Julio Urias is this week’s gut-punch injury of the week. The 20-year-old uber-prospect is about to miss a year and a half (at least) after undergoing anterior capsule surgery in his throwing shoulder. Urias has had some bad luck throughout his life. As a kid in Mexico, Urias underwent three surgeries on his eye to remove a non-cancerous mass. In 2015 he had cosmetic surgery to repair the drooping eyelid caused by this mass. Hopefully Urias will come back strong from this current surgery, but there is cause for concern any time there is a major surgery on a pitcher’s throwing shoulder. I’d recommend dropping him even in dynasty leagues as his successful return is not a given. As for his replacement you can trade one J-U for another: Jose Urena (17.7%.) Over his last 4 starts Urena has 3 quality starts and 16 K’s in 23 IP. He’s allowed 23 base runners which isn’t phenomenal, but Urena’s throwing shoulder is in one piece so he’s got that going for him. Which is nice.Please, blog, may I have some more?
Uh-oh, the double lede! This is more spectacular than the double rainbow. WHOA, DOUBLE LEDE! Alex Cobb threw a gem yesterday — 8 IP, 0 ER, 3 baserunners (2 Hits), 4 Ks, ERA at 3.73, but his brother from another mother and father, Alex Colome blew the game, going 1 IP, 2 ER, and now has given up seven earned — sevearned? — in his last three appearances. Alex Cobb carried a no-hitter into the 7th and was so good yesterday that Robert Wuhl is writing the screenplay to Cobb 2: More Corn. However, do the Rays play Blondie “Call Me” when Colome comes in? If so, stop! If not, give it a try because we need to shake things up. I grabbed Danny Farquhar before the game even ended. Lord Farq could get a few saves if Colome remains dreck. …Cause somebody once told me that Farquhar is an ‘own me,’ and I ain’t the sharpest tool in the shed! Colome was looking kind of dumb with a crooked number on the board and an L shape hanging on his scorecard. Well, the years start coming– Okay, I will stop now. In the end, Tommy Hunter got the save after the blown save, so he could also be in the mix if Colome needs a little rest. In one league, I grabbed Farquhar; in one league, I grabbed Hunter for ye ol’ hedge. Anyway, here’s what else I saw yesterday in fantasy baseball:Please, blog, may I have some more?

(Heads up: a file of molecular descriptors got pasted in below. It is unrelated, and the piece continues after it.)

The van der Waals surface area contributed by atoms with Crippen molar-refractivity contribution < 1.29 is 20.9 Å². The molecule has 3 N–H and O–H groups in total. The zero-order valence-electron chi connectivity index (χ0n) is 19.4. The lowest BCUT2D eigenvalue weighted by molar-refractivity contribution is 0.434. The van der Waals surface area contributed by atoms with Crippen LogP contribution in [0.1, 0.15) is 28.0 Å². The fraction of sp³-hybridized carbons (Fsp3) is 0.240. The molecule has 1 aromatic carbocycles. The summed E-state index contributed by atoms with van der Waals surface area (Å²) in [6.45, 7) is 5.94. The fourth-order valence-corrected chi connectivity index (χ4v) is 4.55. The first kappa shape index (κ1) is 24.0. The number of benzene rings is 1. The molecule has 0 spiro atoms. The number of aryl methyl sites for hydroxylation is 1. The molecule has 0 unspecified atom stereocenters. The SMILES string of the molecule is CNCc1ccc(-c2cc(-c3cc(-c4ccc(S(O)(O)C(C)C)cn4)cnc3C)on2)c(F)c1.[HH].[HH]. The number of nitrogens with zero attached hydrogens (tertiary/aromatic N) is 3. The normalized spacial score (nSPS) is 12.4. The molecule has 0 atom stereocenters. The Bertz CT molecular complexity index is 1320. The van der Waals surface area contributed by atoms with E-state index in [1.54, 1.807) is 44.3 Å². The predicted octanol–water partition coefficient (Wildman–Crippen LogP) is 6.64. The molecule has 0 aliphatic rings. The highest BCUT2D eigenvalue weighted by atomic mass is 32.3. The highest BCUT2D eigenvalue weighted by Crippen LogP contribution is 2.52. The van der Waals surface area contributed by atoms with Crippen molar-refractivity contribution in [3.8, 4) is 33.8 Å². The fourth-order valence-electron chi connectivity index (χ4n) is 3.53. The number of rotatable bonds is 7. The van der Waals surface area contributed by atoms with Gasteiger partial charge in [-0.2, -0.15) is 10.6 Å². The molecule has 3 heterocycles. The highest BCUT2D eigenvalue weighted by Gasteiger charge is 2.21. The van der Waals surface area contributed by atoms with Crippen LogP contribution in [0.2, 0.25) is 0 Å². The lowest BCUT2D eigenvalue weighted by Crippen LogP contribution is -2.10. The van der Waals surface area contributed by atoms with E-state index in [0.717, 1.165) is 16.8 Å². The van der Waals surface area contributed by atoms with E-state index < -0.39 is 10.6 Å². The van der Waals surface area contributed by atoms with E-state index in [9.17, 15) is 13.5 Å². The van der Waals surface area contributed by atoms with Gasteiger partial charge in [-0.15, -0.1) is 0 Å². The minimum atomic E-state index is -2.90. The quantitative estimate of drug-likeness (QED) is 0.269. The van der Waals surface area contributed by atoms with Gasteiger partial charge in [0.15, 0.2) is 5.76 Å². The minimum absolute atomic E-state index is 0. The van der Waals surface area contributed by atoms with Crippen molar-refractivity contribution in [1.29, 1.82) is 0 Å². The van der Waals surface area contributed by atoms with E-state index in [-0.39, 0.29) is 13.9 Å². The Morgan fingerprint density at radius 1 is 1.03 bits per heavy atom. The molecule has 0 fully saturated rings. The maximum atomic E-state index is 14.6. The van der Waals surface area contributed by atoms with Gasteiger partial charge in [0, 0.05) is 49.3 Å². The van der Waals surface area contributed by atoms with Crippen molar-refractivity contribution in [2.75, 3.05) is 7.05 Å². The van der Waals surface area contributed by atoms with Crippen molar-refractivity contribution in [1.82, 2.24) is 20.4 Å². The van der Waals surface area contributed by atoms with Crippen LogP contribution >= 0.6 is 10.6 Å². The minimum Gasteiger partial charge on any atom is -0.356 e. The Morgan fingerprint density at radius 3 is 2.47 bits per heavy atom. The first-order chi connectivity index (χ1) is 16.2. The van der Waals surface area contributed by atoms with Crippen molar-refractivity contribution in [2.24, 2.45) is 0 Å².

Y’all better be ready. (Gotta love some fantasy baseball puns that involve some Cypress Hill.) Well, even if you didn’t like it, I did. So there’s that. So A.A. Ron Hicks hit the DL with an oblique injury… but I have to ask: Why is it so oblique if we actually know what it is? If anything, it’s an un-oblique injury because we know what the injury is. Regardless, and I am dropping the “ir” because it is not a word, though it should be. Jacoby Ellsbury has returned like a stallion on a white stallion. Unfortunately for fantasy, Jacoby hasn’t been such since dunkaroos were still a cool snack. As a Yankee rooter, Hicks’ injury hurts because he is versatile and Ellsbury is just a DL nightmare. The rewards that you reaped from the waiver wire add of Hicks aren’t lost though, because it is a substitute by substitute principle. It’s like walking through the store and finding a 20 dollar bill. Only to realize that a month later it was your money to begin with. So reinvest that sorta found money to the waiver wire and keep digging. The expectations for Ellsbury should remain limited, but are boosted by where he bats in the Yankee lineup. Though in his SAGNOF defense, he did have 8 steals in just 149 plate appearances, so he does have some value as it relates to steals and such. And with the scuppering Yankees in a fall from fantasy grace, minus Judge, he could ease out some OF 4-5 value. Stay glued to that chair, more goodies after the jump on swipes, thievery and save-dom.Please, blog, may I have some more?